I have several writing irons in the fire at the moment besides the weekly blog. Keeping all the plates spinning is an inexact science, complicated by the fact that I’m feeling a sense of urgency to finish one of those projects now. In discussing that with some of my fellow travelers on this writing journey I was asked: “Where is that urgency coming from? Whose voice is telling you to finish this now?”
That’s an excellent question. One that goes beyond me and my writing projects and applies to all of us.
There’s no shortage of voices clamoring for our attention these days. There are so. many. words. A million different people say a million different things every single day, claiming to have the answer to every question, the solution to every problem, the fulfillment of our every need: Whiter teeth. Fresher breath. Cleaner clothes. Better tasting pizza. Happier pets. Batteries that just “keep going and going.” Odor free everything.
WalMart says it straight up. Shop there and you will not only “save money”, you will “live better.”
They make it all sound so important. We don’t just need insurance; according to Allstate, we need to be “protected from Mayhem of every sort.” Wear Lancome perfume so you – and your life – will be as beautiful as Julia Roberts. With a Capital One Credit Card in your wallet, you’ll be just like Samuel L. Jackson, Spike Lee, and Charles Barkley. And no home is complete without a Nespresso coffee machine because, well, George Clooney!!!!! (Or Penelope Cruz).
Underneath that is the oh, so thinly veiled implication that we don’t just need this stuff, we deserve it. And L’Oreal says that straight up: “you’re worth it.”
Yeah, I’m being a bit snarky, melodramatic, hyperbolic, sarcastic, and all those other “ics”, but there’s something important here we need to pay attention to.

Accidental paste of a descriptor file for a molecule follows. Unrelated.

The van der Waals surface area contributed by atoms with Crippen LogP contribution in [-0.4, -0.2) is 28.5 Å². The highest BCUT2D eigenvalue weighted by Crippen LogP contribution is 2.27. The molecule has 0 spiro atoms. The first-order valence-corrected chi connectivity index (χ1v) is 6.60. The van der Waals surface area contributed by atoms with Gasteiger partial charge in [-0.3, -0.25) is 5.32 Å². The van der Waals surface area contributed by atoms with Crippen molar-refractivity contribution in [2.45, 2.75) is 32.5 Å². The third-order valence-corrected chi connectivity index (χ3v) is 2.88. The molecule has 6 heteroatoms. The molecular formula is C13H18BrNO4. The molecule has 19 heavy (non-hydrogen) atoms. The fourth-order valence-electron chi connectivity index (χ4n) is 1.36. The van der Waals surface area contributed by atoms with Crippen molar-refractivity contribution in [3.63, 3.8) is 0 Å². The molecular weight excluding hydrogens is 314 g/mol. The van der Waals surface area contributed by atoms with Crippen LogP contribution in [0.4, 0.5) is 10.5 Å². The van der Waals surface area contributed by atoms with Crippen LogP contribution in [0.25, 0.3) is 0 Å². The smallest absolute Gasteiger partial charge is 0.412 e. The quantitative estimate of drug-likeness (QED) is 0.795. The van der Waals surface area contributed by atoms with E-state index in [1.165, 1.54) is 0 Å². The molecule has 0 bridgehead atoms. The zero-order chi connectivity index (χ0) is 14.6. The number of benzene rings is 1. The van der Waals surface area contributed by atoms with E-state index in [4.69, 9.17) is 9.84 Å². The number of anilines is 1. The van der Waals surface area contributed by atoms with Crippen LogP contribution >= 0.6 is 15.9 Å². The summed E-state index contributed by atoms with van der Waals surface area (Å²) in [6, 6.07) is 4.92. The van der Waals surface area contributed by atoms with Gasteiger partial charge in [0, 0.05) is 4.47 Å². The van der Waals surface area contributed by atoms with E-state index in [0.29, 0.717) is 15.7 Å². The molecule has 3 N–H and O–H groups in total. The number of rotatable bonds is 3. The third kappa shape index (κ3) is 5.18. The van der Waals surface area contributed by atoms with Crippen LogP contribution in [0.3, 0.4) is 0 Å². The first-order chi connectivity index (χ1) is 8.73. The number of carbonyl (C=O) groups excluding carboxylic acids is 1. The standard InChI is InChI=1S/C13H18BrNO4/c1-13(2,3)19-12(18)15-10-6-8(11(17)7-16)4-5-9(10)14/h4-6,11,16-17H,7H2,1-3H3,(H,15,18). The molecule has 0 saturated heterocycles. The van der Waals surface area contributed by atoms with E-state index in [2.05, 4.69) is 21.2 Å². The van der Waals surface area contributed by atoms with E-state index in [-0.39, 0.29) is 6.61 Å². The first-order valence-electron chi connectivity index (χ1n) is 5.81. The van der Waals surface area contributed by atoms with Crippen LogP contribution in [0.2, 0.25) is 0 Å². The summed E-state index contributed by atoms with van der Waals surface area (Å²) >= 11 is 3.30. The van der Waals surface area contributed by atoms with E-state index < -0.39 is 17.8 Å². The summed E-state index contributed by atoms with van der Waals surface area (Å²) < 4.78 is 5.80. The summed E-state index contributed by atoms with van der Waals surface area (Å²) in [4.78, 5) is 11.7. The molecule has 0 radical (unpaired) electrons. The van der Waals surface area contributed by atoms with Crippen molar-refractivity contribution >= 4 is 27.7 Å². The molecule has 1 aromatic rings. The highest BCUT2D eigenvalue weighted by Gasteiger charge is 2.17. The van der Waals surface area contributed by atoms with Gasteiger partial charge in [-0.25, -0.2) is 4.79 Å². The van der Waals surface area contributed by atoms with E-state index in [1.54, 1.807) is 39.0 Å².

The world’s siren song is so seductive, so subtle, we can get sucked into believing the hype, buying the party line, drinking the Kool-Aid; before we realize what’s happening, we’re letting everyone else on the planet – Hollywood, Madison Avenue, politicians, the media – tell us who we are, what to do, what to think, how to be, what matters and what doesn’t.
With so many voices vying for our attention it’s tricky to sort out out which ones to pay attention to.
One of the things I do is ask, “what does my heart say?” Discerning what’s in my heart helps me get to the heart of the subject at hand, ferret out what’s important, see more clearly. My mind can go off on tangents; is prone to rationalizing and justifying. Perceptions can be faulty; conclusions inaccurate.
What comes from deep within me – intuition, gut reactions – is born from the wisdom of learned experience, informed by trusted relationships with those who love me and with the Holy.
I ask the Holy too. “Is this You, or is it me?” Sometimes it is just me. But not always.
In the case of my book project, I haven’t figured out yet whose voice is nudging me to finish it but part of me wonders if it is my husband. For the last five years of his life he kept badgering me – in the nicest possible way, of course – “when are you going to quit your day job and write?” It wouldn’t surprise me at all if, now that I’ve started, he was the one encouraging me to keep going and get it done.
Maybe it isn’t him. Perhaps the Holy One has something else in mind for me to do – something else for me to write – and is clearing the way.
Or it may be someone – or something else – entirely. In the meantime, I’m going to keep looking and listening and asking questions to get to the heart of the matter.
How do you sort out all those voices that vie for your attention and get to the heart of what really matters?
Just one more thing: Happy Birthday, Mr. Clark!